Just for reference, we examined another possible model configuration, namely bbody + nthcomp(diskBB). Like in the case of table 2, all model parameters (again except edge1 energy at 1.56 keV) were left free. It yielded and , without and with the edges, respectively. The fit was not improved  even when the cross-normalization was left free. We no longer consider this alternative modeling, since these fits are significantly worse than those obtained with diskBB+nthcomp(bbody), and are not acceptable.
3.1.4 Significance of the hard tail
Analyzing the soft-state Suzaku data on September 28, RMD11 reported the detection of a hard-tail component with a very flat slope of , which appeared in the 30–70 keV range of the HXD-PIN spectrum. To examine its reality, we extended the upper energy bound of the HXD-PIN data from the previously employed 31 keV to 70 keV, by adding five data points. As shown in figure 6 (a), these additional data points indeed exceed the best-fit diskBB+nthcomp(bbody) model (with the three edges), even when the model is refitted. Then, by adding a PL with (fixed), the excess was explained away as seen in figure 6 (b), and the fit goodness changed slightly from to with for . Within 90% errors, the obtained PL normalization, , agrees with reported by RMD11. According to an -test, the probability for this fit improvement to arise by chance is about 2%, even though the statistical deviation of the additional five data points from the best-fit diskBB+nthcomp(bbody) model yields a relatively low reduced chi-square of . When allowed to vary, was not well constrained, and floated over a rather large range, e.g., 0–3.0. In any case, the other fit parameters were virtually unaffected, and remained consistent with table 2.
The above estimates considered only statistical errors. However, we must also consider systematic uncertainties in the HXD-PIN data points. The NXB modeling in the 40–70 keV range of HXD-PIN is known to have systematic errors of 2.8% and 1.8%, for an exposure of 10 ks and 20 ks, respectively (Fukazawa et al., 2009). Since the present data have an exposure of 14 ks, we may simply estimate the NXB error as 2.2%, as the geometric mean of 2.8% and 1.8%. Similarly, we assign a systematic NXB error of 1.2% below 40 keV. Figure 6(c) shows the same spectrum as figure 6(b), but in the form, in comparison with these NXB uncertainties. When this systematic error is included in the fit goodness evaluation, the -test chance probability for the additional PL component increased to . Therefore, the hard tail is significant at the 90% confidence level, but not at 95%.
3.2 The hard state
The October 9 spectra, detected over the 0.8–100 keV band with the XIS, HXD-PIN, and HXD-GSO (subsection 2.2.2), were analyzed in the same way. As presented in figure 3 and reported by RMD11, the spectra on this occasion show typical characteristics of the hard state; we therefore consider that the source was actually in the hard state on this occasion. Since the interstellar absorption, corresponding to wabs in table 2, was obtained as cm in the soft state analyses where the soft band flux is higher, we fixed to this value in the hard state analyses. Neither of the three edges were incorporated, because the soft band flux was relatively low in this observation. The model normalization was constrained to be the same between HXD-PIN and HXD-GSO (Kokubun et al., 2007).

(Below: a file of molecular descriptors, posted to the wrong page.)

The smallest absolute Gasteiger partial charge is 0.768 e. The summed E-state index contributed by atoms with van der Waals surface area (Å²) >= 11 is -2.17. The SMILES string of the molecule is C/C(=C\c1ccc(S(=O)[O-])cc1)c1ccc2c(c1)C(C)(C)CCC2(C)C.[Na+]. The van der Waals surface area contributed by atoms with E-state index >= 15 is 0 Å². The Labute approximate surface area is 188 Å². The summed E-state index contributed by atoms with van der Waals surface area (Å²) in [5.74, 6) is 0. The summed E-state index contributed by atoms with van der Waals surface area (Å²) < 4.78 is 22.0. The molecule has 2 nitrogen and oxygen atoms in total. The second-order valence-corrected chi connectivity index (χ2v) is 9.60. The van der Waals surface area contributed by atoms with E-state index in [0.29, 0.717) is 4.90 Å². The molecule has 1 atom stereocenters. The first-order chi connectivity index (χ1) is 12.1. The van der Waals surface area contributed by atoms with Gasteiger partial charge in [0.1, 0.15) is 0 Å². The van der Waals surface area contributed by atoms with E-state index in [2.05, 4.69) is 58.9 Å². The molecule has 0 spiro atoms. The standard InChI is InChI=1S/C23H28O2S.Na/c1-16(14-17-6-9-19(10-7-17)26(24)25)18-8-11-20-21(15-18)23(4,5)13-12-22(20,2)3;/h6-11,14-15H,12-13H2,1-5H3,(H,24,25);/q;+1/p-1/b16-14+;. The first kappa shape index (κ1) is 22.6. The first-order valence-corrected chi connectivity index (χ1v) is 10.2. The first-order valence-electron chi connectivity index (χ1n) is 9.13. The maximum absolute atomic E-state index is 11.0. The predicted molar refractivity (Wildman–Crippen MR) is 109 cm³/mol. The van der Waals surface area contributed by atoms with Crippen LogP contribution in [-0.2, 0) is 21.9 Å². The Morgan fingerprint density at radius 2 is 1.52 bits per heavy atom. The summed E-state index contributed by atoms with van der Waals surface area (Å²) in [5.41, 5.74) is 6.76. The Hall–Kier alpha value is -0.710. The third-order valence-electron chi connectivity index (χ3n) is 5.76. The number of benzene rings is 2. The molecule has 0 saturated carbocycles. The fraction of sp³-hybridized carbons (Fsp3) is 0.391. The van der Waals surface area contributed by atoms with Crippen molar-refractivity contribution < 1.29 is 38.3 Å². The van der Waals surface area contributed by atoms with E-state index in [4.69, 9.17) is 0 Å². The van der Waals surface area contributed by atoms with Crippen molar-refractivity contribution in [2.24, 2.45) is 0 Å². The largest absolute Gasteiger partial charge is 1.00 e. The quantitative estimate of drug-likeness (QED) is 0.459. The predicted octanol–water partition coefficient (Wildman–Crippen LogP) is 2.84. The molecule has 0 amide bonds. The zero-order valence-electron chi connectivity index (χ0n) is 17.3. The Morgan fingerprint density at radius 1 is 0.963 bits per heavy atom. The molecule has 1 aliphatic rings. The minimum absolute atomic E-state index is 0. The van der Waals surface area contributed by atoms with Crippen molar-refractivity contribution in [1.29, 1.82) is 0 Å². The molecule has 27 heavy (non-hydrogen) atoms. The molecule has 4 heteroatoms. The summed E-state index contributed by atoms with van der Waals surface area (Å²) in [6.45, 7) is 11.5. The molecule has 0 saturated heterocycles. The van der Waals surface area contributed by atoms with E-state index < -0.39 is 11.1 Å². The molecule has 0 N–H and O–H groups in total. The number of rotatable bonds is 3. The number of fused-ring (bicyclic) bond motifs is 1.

3.2.1 Fit with a single Comptonized component
Since hard-state spectra are generally considered to be more dominated by Comptonization than the soft-state ones analyzed in subsection 3.1, we begin with fitting the October 9 spectra with a single Comptonized emission model, represented by compPS (Poutanen & Svensson, 1996). The use of this model, instead of nthcomp used in subsection 3.1, is because it can more properly handle relativistic effects (e.g. using the Klein-Nishina formula instead of the Thomson cross section), and hence is more suited to the hard-state spectrum which extends to keV. Actually, this model was successfully employed by Takahashi et al. (2008) and Makishima et al. (2008), in the study of GRO 165540 and Cygnus X-1, respectively, both observed with Suzaku in the hard state. Hereafter, a relatively narrow iron line is added to the fitting model. As to seed photons of the inverse Compton emission, we assumed either a blackbody with free or a diskBB with free . As shown in figure 7(a), the spectra were roughly reproduced by a strong Comptonization operating on either bbody or diskBB (though only the former is shown in the figure), with or keV, respectively. However both of them were unacceptable, mainly due to positive residuals below 4 keV.